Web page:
Then there is the Reformational judge. This judge understands what the law is, what the law should be, the limits to a judge’s authority, and points the way back to the true standard, the plumbline governing right & justice for the people, the judicial system, and the entire society. When faced with another judge’s ultra vires (outside-authority) precedent, a presumption to an authority which that judge does not have, the Reformational judge does not follow. There exists no collegial respect, principle of the rule of law, nor constitutional requirement that one judge must follow another judge in that rogue judge’s lawless, presumptuous, personal adoption of judicial tyranny.

– To allege otherwise is to assert that every judge is a sheep, not an official with the discretion, wisdom, and judgment to understand and apply the law that is, but is bound by law to follow the wolves, who would undermine and destroy the very Constitution they claim to uphold.

– To allege otherwise is to assert that every judge is bound by law to become as lawless as the lowest, most reprehensible, oath-breaking judge in the system.

– To allege otherwise is to assert that one public official, a rogue judge, can dictate to a free, democratic people and every other public official, bound by oath to defend and protect the Republic and its Constitution, and command the destruction of the very system meant to protect that people, that Republic, and that Constitution.

In other words, it is a proposition so absurd, so virulently destructive to the rule of law, that one can append the label “traitor” to anyone promoting it. Yet only the reformational judge will oppose it. The reformational judge uses all the power at his or her disposal to oppose such judges, for such judges use the Constitution to destroy the Constitution.

– Rogue judges take an oath to defend the Constitution from all enemies, foreign and domestic, yet they become the Constitution’s enemy.

– Rogue judges pretend to follow and promote the Constitution as a “living” document only that they may kill it.

– Rogue judges write long, wordy opinions that mount up to the heavens in majestic language, yet they would use their opinions to pull God Himself from His throne, if they could just come up with the correct, scholarly wording for an opinion proposing it.

Yet, that proposition, my friends, sums up one of the core articles of faith of the present legal system of this country. Every judge, state and federal, must follow the precedent issued by a “higher” court, as if the judicial system were some type of military organization with a strict chain of command. And the highest court of the land, the US Supreme Court, has such power in its opinions that it could – by a vote of 5 to 4 – command the entire nullification of the US Constitution, as long as the opinion could be carefully written to conceal its effect, was “intellectually” defensible, and if a majority of the legal community agreed.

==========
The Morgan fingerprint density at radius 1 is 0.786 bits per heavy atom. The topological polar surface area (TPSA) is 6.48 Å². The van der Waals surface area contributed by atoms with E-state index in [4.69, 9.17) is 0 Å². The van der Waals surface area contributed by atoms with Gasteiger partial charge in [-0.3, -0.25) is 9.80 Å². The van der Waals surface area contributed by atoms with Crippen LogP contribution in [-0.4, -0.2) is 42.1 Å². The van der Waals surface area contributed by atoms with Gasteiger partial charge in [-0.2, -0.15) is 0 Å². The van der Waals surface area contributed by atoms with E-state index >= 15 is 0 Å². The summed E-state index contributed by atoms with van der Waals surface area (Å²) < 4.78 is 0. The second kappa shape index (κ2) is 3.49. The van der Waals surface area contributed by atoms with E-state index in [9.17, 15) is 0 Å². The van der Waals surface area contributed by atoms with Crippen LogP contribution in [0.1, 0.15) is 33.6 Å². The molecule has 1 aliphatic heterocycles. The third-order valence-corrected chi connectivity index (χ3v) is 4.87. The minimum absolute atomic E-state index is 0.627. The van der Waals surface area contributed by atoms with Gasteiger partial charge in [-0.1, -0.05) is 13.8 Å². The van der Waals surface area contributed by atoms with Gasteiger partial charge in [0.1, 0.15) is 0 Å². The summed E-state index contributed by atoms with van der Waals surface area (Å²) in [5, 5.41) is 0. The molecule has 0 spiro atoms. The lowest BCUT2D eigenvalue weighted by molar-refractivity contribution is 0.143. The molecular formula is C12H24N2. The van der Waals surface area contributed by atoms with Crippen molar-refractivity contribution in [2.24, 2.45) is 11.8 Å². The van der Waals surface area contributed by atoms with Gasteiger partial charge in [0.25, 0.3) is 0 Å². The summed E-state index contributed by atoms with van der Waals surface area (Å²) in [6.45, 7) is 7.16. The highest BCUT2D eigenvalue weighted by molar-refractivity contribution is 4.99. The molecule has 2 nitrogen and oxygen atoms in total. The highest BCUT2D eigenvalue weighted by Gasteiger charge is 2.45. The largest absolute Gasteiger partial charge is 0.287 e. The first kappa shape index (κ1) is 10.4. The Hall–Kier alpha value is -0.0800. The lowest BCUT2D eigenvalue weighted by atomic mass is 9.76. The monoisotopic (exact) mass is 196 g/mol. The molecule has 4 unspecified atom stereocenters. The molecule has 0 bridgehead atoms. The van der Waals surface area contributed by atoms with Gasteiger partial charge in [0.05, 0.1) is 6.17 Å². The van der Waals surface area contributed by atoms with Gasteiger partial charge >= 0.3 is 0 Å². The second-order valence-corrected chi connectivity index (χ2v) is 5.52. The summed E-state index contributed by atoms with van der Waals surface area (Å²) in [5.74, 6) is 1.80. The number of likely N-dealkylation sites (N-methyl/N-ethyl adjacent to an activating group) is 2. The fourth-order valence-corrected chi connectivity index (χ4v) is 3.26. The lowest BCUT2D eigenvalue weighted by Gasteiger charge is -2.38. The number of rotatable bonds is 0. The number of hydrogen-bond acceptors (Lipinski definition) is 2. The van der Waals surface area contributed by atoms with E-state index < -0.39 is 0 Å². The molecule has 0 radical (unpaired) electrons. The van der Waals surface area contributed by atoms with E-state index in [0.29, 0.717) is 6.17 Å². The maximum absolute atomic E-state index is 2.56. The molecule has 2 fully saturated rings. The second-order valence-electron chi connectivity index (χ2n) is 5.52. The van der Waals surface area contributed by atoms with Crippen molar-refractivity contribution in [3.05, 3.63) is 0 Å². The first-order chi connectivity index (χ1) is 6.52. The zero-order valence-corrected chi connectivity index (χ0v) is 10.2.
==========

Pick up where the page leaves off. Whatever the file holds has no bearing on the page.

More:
In other words, we are presently living under the rule of lawyers and judges. And not lawyers and judges bound by law, but lawyers and judges unbound from the law, asserting that change is all that matters. For them, no God has issued eternal decrees of right and justice. And no future generation can be bound by the words of men living over 200 years before, i.e., the framers of the Constitution. No law of man or God stops them. For them, only man given to change exists. His purpose? To change the law to fit his particular tastes at the time. And to them, the people are mere sheep, worthless for anything but for tricking into the belief that they actually live in a democratic republic buttressed by the “rule of law.” Their vote is worthless, for they are ignorant sheep. No, bigoted, hateful sheep to whom the legal elite pronounce their law, their new morality, and their new religion – “Whatever We Say the Law Is, That’s What It Is. If you don’t agree, you’re evil.”

For some strange reason, the conservative judge doesn’t think there exists an authority for undoing or reversing such perverse precedent. The liberal judge is all in favor of such change. But the reformational judge finds and adopts every means within his or her power to stop such destruction of the rule of law and calls out the underminers. The reformational judge may be just one, but that one could influence thousands. And if not in that judge’s day, perhaps that judge can lay the foundation for a future generation to rise up and shake off the chains of tyranny and return to the rule of law. A return to truth and integrity in the judiciary.

Opinion | There are three types of judges

by Win Johnson Read Time: 9 min